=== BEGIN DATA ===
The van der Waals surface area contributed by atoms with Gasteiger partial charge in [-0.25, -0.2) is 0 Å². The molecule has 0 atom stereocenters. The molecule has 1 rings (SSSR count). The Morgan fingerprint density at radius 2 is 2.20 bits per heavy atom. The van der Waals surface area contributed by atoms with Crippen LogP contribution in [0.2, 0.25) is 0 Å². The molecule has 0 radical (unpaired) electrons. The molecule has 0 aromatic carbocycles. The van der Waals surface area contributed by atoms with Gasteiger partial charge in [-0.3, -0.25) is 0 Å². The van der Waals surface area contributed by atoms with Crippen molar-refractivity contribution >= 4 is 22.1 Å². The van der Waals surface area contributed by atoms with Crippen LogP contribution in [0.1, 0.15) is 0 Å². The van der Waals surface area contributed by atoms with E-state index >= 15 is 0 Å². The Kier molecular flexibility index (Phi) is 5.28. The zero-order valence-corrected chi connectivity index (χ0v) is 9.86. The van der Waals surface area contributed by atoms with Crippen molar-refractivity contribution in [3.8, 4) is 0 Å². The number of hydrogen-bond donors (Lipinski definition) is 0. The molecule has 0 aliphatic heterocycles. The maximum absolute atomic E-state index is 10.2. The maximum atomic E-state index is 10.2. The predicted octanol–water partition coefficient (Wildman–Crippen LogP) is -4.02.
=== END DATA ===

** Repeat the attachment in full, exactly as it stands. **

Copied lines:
The van der Waals surface area contributed by atoms with Gasteiger partial charge in [-0.25, -0.2) is 0 Å². The molecule has 0 atom stereocenters. The molecule has 1 rings (SSSR count). The Morgan fingerprint density at radius 2 is 2.20 bits per heavy atom. The van der Waals surface area contributed by atoms with Crippen LogP contribution in [0.2, 0.25) is 0 Å². The molecule has 0 radical (unpaired) electrons. The molecule has 0 aromatic carbocycles. The van der Waals surface area contributed by atoms with Gasteiger partial charge in [-0.3, -0.25) is 0 Å². The van der Waals surface area contributed by atoms with Crippen molar-refractivity contribution >= 4 is 22.1 Å². The van der Waals surface area contributed by atoms with Crippen LogP contribution in [0.1, 0.15) is 0 Å². The van der Waals surface area contributed by atoms with E-state index >= 15 is 0 Å². The Kier molecular flexibility index (Phi) is 5.28. The zero-order valence-corrected chi connectivity index (χ0v) is 9.86. The van der Waals surface area contributed by atoms with Crippen molar-refractivity contribution in [3.8, 4) is 0 Å². The number of hydrogen-bond donors (Lipinski definition) is 0. The molecule has 0 aliphatic heterocycles. The maximum absolute atomic E-state index is 10.2. The maximum atomic E-state index is 10.2. The predicted octanol–water partition coefficient (Wildman–Crippen LogP) is -4.02.